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Satellite Transponders, though robust in nature, like any other communication infrastructure, has not been spared from evolving in sync with the ever changing technologies. The evolution of existing satellite systems, fuelled by the desire for better communication systems such as, broadband services, interference free transmissions, high speed internet, etc, has seen many satellite technologies race towards the Next Generation Network (NGN) infrastructure concept. Emerging applications such as broad-band internet, satellite-HDTV, live video, telemedicine, interactive gaming, video conferencing, and others have not only strained the existing telecommunication infrastructure and hence the new developments towards higher frequencies, but have also placed a heavy burden on designers for purer (interference free) transmissions. Limitations do exist in current Interference Suppression methods in tracking and tackling the interference problem; hence this project seeks to address the issues mentioned above and provides solutions to minimise interference, support broadband networks and IP services. This project proposes two ways of tackling the above mentioned problems namely: (1) by way of a proposed Improved Two-Stage Adaptive Interference Suppression method module, which comprises, basically of a Threshold calculator and a set of Interference Canceller (notch/clipper) combination in feed forward cascade connection (fig 3) for the Adaptive Interference Suppression Method using Transform Domain Approach in an On-Board Filter Bank for Satellite Communications, (2) by proposing to incorporate a small optical transponder unit within the rate conversion circuitry of the transponder to enhance data transfer and transmission (Fig 4).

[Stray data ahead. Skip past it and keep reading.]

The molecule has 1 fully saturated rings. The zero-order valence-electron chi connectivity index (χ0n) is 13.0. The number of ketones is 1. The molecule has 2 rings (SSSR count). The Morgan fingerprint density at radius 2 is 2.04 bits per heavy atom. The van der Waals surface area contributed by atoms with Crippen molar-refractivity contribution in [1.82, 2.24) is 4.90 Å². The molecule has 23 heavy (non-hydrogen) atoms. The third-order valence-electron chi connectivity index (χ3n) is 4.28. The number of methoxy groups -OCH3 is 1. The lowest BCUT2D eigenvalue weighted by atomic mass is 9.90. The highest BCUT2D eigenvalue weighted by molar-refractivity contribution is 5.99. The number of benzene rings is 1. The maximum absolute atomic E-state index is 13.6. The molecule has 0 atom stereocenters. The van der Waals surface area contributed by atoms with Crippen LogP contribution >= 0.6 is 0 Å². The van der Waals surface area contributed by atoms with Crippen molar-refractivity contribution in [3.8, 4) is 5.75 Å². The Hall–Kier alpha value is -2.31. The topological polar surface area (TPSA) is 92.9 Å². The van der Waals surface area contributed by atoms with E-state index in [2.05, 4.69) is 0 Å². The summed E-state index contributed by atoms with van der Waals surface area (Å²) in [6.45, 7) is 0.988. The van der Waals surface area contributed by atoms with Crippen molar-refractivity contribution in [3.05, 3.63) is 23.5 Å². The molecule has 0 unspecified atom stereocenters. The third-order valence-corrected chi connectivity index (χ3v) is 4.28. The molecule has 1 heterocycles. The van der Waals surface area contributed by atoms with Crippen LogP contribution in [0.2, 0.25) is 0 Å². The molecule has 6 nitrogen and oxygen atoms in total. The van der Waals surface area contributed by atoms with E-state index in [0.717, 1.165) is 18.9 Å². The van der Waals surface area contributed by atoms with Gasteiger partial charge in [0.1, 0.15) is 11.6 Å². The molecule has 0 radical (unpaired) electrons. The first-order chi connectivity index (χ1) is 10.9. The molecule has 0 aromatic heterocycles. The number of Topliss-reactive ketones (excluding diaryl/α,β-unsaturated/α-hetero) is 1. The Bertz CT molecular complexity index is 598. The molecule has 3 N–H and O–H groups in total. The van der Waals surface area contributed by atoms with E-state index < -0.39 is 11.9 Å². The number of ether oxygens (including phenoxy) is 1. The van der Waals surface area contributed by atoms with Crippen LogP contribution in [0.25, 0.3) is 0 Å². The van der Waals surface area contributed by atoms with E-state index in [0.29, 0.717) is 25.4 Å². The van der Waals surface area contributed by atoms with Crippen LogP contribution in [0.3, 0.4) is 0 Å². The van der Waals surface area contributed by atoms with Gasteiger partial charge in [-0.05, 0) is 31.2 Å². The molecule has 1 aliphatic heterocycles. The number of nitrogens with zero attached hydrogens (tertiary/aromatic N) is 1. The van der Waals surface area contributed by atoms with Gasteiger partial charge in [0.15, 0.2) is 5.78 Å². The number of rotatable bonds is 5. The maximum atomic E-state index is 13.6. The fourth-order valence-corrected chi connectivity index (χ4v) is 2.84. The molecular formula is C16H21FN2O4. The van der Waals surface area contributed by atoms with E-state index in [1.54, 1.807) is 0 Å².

Propagation Impairments; Mitigation Techniques; Satellite Transponders; adaptive interference suppression; optical transponder;
It is necessary that the satellite transponder has the ability to suppress interferences and any other incidental noises for reliable communications in real applications; hence they are required to overcome intentional and unintentional interferences in order to maintain communication links . Though robust in nature, like any other communication infrastructure, the need for progressive change is a must lest they be rendered obsolete in this ever changing environment. Transmitting data at high speeds has become fashionable hence low uploads and downloads are a sign of old and archaic systems. This project is divided into: (I) Summaries from at least six journals, (II) Existing suppression technologies, (III) The proposed Improved Two-Stage Adaptive Interference Suppression method and (IV) Incorporation of an Optical Link (V) Conclusions.
(I) JOURNAL SUMMARIES
Six journals dealing with transponders in general were used as reference literature. The following are summaries of these journals which formed the core of our references:
Communication Issues in Satellite Links: A comprehensive survey (Dec 2008) pages 1-6.
This paper explored and focused on issues that dealt with developments in multiple spot beams by transponders along with power allocation strategies and implementation of routing protocols in satellite networks with fully processed payload architectures . Communications issues that related to the establishment of satellite links such as: Transponder design, Power allocation strategies, Satellite Constellations and their limitations were also discussed. However, the paper did not address issues of high data rate satellite link to provide broadband services. It was observed that multicast tree update intervals for improved throughput needed further investigation .